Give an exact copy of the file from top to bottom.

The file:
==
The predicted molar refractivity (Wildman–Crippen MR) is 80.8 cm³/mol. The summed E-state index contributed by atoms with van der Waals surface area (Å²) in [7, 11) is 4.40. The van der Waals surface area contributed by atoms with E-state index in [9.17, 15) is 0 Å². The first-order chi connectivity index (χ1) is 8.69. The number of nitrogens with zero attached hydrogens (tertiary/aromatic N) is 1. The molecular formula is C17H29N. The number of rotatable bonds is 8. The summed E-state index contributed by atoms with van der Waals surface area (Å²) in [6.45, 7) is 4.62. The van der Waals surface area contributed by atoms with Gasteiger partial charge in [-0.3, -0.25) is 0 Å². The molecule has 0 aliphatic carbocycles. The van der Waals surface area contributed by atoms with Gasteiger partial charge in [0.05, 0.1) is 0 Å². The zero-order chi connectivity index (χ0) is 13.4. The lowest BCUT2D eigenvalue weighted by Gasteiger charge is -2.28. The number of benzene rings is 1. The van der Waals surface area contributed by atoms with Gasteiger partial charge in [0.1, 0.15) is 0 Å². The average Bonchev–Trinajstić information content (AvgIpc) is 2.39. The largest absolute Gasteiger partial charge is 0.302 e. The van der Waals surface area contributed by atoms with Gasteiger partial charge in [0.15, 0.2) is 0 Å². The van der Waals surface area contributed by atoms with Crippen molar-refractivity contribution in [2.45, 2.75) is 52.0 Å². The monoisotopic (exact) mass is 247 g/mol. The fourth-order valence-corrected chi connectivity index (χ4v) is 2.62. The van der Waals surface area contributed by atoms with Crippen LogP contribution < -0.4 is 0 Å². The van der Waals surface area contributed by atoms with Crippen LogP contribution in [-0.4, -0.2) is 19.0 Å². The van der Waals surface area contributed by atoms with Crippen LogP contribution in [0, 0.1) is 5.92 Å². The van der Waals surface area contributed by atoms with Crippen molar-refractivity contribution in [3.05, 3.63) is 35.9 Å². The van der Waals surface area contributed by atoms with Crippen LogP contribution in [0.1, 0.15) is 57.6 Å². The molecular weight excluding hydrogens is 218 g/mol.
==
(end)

The predicted molar refractivity (Wildman–Crippen MR) is 80.8 cm³/mol. The summed E-state index contributed by atoms with van der Waals surface area (Å²) in [7, 11) is 4.40. The van der Waals surface area contributed by atoms with E-state index in [9.17, 15) is 0 Å². The first-order chi connectivity index (χ1) is 8.69. The number of nitrogens with zero attached hydrogens (tertiary/aromatic N) is 1. The molecular formula is C17H29N. The number of rotatable bonds is 8. The summed E-state index contributed by atoms with van der Waals surface area (Å²) in [6.45, 7) is 4.62. The van der Waals surface area contributed by atoms with Gasteiger partial charge in [-0.3, -0.25) is 0 Å². The molecule has 0 aliphatic carbocycles. The van der Waals surface area contributed by atoms with Gasteiger partial charge in [0.05, 0.1) is 0 Å². The zero-order chi connectivity index (χ0) is 13.4. The lowest BCUT2D eigenvalue weighted by Gasteiger charge is -2.28. The number of benzene rings is 1. The van der Waals surface area contributed by atoms with Gasteiger partial charge in [0.1, 0.15) is 0 Å². The average Bonchev–Trinajstić information content (AvgIpc) is 2.39. The largest absolute Gasteiger partial charge is 0.302 e. The van der Waals surface area contributed by atoms with Gasteiger partial charge in [0.15, 0.2) is 0 Å². The van der Waals surface area contributed by atoms with Crippen molar-refractivity contribution in [2.45, 2.75) is 52.0 Å². The monoisotopic (exact) mass is 247 g/mol. The fourth-order valence-corrected chi connectivity index (χ4v) is 2.62. The van der Waals surface area contributed by atoms with Crippen LogP contribution < -0.4 is 0 Å². The van der Waals surface area contributed by atoms with Crippen LogP contribution in [-0.4, -0.2) is 19.0 Å². The van der Waals surface area contributed by atoms with Crippen LogP contribution in [0, 0.1) is 5.92 Å². The van der Waals surface area contributed by atoms with Crippen molar-refractivity contribution in [3.05, 3.63) is 35.9 Å². The van der Waals surface area contributed by atoms with Crippen LogP contribution in [0.1, 0.15) is 57.6 Å². The molecular weight excluding hydrogens is 218 g/mol.